As we speak, Janet is at the Puebla, Mexico airport. A testimony to her good judgment, she searched the United Airlines website and found that they offer flight service from Puebla to Houston. So, on Tuesday night, I changed her ticket from a Oaxaca departure to a Puebla departure today. Fortunately, I used air miles so there was no charge! I expect she will arrive tonight. The Oaxaca airport is still closed; flights are canceled. According to Chris Stowens, Oaxaca The Year After blogger who is also trying to get out, United has informed customers that they can rebook leaving next week. That was not an option for us. We are set to leave Durham on May 6 and Janet is scheduled for a covid vaccine tomorrow morning at Duke University.
Janet bought two seats on the four-hour bus ride from Oaxaca to Puebla. Another smart move so she wouldn’t have to sit next to anyone. She sent me a photo: Fully masked with a face shield covering her from hair to neck! But she made me promise not to publish it! You can only imagine.
Okay. Now, back to packing.
Want to read more about Oaxaca blockades and the teachers’ disruptions? Click here.
We know them in Oaxaca as bloqueos. These are the blockades that interrupt life, create havoc, close the airport and cancel flights, shut down commerce and generally, make life miserable for many. They are the political tool of unions used to negotiate with the government. History points to this strategy as largely unsuccessful, yet the practice continues and the general population suffers. This is not a gringa rant, but a fact of Oaxaca life. Live there. Visit there. Depend on teachers, taxi drivers, garbage workers, etc. to voice discontent through blockades. One year, I spent three hours trying to get to an appointment in Oaxaca City from Teotitlan, only to give up and turn around in frustration.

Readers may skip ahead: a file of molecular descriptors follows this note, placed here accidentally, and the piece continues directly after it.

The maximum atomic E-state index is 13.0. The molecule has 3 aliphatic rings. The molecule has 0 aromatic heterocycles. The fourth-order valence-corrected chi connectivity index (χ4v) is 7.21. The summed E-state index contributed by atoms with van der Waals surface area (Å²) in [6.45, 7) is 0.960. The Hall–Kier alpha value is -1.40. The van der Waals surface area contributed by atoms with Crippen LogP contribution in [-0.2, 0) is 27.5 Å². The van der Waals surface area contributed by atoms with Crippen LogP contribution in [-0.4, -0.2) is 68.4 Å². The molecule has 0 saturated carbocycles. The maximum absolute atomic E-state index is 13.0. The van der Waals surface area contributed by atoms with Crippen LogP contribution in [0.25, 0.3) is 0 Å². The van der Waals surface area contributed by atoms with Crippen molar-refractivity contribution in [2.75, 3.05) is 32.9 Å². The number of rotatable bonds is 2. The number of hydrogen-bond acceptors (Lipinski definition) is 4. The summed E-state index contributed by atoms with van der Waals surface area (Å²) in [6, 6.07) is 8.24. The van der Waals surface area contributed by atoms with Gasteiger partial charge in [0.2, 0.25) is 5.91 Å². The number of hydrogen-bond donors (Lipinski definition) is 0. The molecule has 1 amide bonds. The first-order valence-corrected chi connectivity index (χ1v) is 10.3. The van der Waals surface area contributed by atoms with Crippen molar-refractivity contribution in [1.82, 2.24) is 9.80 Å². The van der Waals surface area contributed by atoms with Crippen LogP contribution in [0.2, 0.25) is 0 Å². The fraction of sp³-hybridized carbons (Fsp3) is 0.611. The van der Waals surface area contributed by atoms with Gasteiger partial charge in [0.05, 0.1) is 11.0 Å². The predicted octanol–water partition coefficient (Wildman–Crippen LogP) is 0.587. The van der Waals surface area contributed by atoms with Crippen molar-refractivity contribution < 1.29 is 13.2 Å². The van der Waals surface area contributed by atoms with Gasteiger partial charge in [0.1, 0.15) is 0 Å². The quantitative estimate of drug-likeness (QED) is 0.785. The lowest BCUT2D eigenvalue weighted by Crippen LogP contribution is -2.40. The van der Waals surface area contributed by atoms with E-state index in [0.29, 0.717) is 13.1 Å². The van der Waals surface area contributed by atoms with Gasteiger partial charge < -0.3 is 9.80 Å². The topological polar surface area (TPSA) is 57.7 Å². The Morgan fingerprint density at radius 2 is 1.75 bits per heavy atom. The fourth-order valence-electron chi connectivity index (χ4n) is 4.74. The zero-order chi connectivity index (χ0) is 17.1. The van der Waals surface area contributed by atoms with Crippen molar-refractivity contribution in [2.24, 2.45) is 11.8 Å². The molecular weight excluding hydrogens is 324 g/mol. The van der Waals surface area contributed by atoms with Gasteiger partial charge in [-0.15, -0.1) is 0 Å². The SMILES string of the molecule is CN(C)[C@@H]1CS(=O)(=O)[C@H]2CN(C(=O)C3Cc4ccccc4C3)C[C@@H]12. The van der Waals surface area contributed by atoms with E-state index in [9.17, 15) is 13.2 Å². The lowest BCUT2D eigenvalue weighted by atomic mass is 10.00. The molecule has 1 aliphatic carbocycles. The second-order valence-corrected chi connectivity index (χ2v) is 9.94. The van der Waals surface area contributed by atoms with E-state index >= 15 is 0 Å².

I wanted to title this blog Travel Interruptus. Why? Because my goddaughter Janet Chavez Santiago was to fly to North Carolina on Monday, April 26, to help me pack, bring some rugs she had pre-sold, and drive with me to Taos, NM, her cheerfulness and good company designed to keep me alert on what will be a week-long road trip. But an email came in during the early morning hours: Her flight was canceled.
I turned to Clandestine Oaxaca Appreciation Society Facebook Page to see what was going on. You want to know all things going on in Oaxaca? Join this page. Easy answer: Bloqueos. No easy solution. It’s election time and the government is in a do-nothing mode. You want to read more about blockades in Oaxaca and the history of the Normalistas Teachers Union Seccion 22, go to Google. May is protest month in Oaxaca. Travelers beware.
We changed Janet’s flight to leave on Thursday. My friend, Dean Michaels, Oaxaca Eats owner, was stuck in Mexico City, took at bus back to Oaxaca, thankful he was fully vaccinated.
Yesterday, Tuesday, it didn’t seem like the situation was improving. The airport is still blocked and flights are still being canceled. We decided to take our own diversionary tactics. Janet will get to Puebla overland and fly from there.
As foreigners, we are not permitted by law to actively engage in the politics of Mexican life or we risk that our visas are revoked and we are sent back to our countries of origin, never to return. The Oaxaca teacher’s strikes have been going on for the 16 years I have been in Oaxaca, and long before that. I don’t see an end to it. It is a way of life that we all have to figure a work around for.